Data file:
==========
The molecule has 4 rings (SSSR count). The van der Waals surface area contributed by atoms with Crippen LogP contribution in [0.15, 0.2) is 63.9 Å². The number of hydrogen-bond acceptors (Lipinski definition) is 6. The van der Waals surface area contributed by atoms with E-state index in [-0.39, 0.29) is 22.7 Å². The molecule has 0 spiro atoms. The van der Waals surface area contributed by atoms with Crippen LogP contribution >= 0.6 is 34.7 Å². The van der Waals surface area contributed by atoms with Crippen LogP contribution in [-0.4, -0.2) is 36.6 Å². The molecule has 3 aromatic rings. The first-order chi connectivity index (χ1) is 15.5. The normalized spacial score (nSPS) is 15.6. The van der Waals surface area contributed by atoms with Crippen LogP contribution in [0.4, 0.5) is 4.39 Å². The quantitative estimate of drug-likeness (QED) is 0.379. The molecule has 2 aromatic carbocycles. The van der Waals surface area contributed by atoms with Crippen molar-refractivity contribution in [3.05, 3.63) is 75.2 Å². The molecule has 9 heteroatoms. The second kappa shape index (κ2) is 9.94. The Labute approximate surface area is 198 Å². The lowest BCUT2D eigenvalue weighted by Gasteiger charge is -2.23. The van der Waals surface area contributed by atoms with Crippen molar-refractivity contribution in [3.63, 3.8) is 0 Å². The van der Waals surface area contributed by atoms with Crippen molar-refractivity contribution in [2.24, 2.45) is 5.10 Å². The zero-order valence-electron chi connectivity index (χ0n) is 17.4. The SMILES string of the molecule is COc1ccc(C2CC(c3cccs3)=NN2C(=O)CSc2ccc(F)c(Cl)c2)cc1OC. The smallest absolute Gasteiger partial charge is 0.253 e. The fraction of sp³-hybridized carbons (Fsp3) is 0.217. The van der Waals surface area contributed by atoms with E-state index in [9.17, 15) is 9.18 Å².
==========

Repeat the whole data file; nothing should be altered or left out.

The molecule has 4 rings (SSSR count). The van der Waals surface area contributed by atoms with Crippen LogP contribution in [0.15, 0.2) is 63.9 Å². The number of hydrogen-bond acceptors (Lipinski definition) is 6. The van der Waals surface area contributed by atoms with E-state index in [-0.39, 0.29) is 22.7 Å². The molecule has 0 spiro atoms. The van der Waals surface area contributed by atoms with Crippen LogP contribution >= 0.6 is 34.7 Å². The van der Waals surface area contributed by atoms with Crippen LogP contribution in [-0.4, -0.2) is 36.6 Å². The molecule has 3 aromatic rings. The first-order chi connectivity index (χ1) is 15.5. The normalized spacial score (nSPS) is 15.6. The van der Waals surface area contributed by atoms with Crippen LogP contribution in [0.4, 0.5) is 4.39 Å². The quantitative estimate of drug-likeness (QED) is 0.379. The molecule has 2 aromatic carbocycles. The van der Waals surface area contributed by atoms with Crippen molar-refractivity contribution in [3.05, 3.63) is 75.2 Å². The molecule has 9 heteroatoms. The second kappa shape index (κ2) is 9.94. The Labute approximate surface area is 198 Å². The lowest BCUT2D eigenvalue weighted by Gasteiger charge is -2.23. The van der Waals surface area contributed by atoms with Crippen molar-refractivity contribution in [3.63, 3.8) is 0 Å². The van der Waals surface area contributed by atoms with Crippen molar-refractivity contribution in [2.24, 2.45) is 5.10 Å². The zero-order valence-electron chi connectivity index (χ0n) is 17.4. The SMILES string of the molecule is COc1ccc(C2CC(c3cccs3)=NN2C(=O)CSc2ccc(F)c(Cl)c2)cc1OC. The smallest absolute Gasteiger partial charge is 0.253 e. The fraction of sp³-hybridized carbons (Fsp3) is 0.217. The van der Waals surface area contributed by atoms with E-state index in [9.17, 15) is 9.18 Å².